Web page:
Five billion years ago a molecular cloud wandered through the cold vacuum of space until it was brought into contact with a moment of gravitational instability, which caused its free floating atoms of hydrogen and helium to destabilize and form clusters of dense matter. As the cloud collapsed a star was born, its core of thermo-nuclear fusion radiating out waves of light and energy across the void.
Stars Being Born & Dying
On a clear night, gazing up at the sky, we might chance upon these invisible waves of light. Their particles enter our eyes, penetrating the boundaries of our body to form an intangible bridge that unites us with the stars, eliding the gap between past and present, near and far. As they impact on our retina they stimulate our brain to perceive their source as a distant pinprick of effervescent white; one amongst millions that bespatter the black canvas of the sky with a spectrum of whites tinted with the palest of blues, reds, and yellows. But this tint is frequently overlooked; passed over for the more obvious constellation patterns that give order to the night sky. Yet for scientists these colors are highly significant; contributing to our knowledge of realities that we will never see: a star’s age, composition, and distance from the earth.
However, by day this subtle palette of starlight disappears, obliterated by the intense luminosity of our own star-the Sun. As our brains interpret the evidence from light that is gathered by our eyes the world becomes clothed in an array of rich colors; a seemingly impenetrable skin that lends our experiences a sense of solidity. But whilst it may provide the world with form, substance, and infinite variety, color is also subversive, allowing intimations of the intangible to enter this material reality.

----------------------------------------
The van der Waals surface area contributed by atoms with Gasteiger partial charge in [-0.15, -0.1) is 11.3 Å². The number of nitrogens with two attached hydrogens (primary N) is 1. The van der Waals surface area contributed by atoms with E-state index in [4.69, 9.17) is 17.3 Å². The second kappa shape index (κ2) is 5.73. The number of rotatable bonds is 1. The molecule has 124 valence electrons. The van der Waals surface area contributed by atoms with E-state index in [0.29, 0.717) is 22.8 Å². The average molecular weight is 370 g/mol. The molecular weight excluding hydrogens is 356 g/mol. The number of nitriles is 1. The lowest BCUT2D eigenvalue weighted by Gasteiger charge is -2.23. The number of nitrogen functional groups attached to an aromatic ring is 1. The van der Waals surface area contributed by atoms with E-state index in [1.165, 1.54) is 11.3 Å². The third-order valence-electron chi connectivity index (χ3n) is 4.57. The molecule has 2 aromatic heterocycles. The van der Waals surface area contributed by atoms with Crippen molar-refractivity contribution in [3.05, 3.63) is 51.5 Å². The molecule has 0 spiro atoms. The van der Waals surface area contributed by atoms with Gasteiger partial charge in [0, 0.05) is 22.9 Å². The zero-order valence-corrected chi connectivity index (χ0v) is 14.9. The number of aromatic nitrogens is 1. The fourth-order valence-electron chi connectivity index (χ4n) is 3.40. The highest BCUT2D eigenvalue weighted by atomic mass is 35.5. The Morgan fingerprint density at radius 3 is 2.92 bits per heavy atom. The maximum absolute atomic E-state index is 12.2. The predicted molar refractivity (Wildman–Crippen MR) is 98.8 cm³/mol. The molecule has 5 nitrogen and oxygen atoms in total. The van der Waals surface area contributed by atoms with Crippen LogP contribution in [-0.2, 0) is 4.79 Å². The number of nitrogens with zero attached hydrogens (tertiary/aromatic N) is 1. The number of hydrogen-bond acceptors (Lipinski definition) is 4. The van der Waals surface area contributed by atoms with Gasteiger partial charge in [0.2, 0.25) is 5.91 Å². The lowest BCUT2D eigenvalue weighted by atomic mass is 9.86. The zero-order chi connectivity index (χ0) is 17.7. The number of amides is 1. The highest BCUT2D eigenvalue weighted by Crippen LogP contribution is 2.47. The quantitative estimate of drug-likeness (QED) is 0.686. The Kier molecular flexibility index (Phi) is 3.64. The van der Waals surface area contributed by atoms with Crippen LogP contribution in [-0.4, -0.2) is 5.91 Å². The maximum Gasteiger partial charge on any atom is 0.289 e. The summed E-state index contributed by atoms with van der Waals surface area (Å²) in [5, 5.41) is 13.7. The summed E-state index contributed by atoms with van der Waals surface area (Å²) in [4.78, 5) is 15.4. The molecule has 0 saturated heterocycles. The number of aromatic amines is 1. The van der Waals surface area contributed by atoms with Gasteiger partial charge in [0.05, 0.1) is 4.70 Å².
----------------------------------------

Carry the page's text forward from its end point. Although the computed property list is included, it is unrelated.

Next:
Rainbows have long been associated with this incursion of otherness into the everyday, providing a moment of wonder that some have interpreted as a sign of divine covenant and promise. Others, however, have seen it as a natural phenomenon, and been inspired to analyze and understand it; to undertake experiments with water filled glass flasks and to sit in darkened rooms lit only by a narrow slit. In 1307 Theodoric of Freiberg, reflecting on his observations of dew-drops collected on a spiders’ web, traced the refracted path of light through the raindrop to the eye. And then, almost four hundred years later, Sir Isaac Newton’s experiments with prisms helped him to identify light as the source of color sensation, and allowed him to propose the spectrum of red, orange, yellow, green, blue, indigo, and violet that even now is used to tame the apparently continuous colors of the rainbow.
Newton’s Opticka, which contained the results of his study of light and color, was published in 1704. Three hundred years later we now know light travels as electromagnetic waves and that the different primary colors of the spectrum are the result of the differing speeds of these wavelengths. We have also come to accept that an objects’ color is determined by its ability to reflect, scatter, or absorb these different wavelengths, whilst biologists have identified the three types of color sensitive receptors, or cones, in the eye that enable us to ‘see’ color. And more recently, neuro-biologists have even begun to chart the neural processes that transpose the raw data received by these cells into our color vision.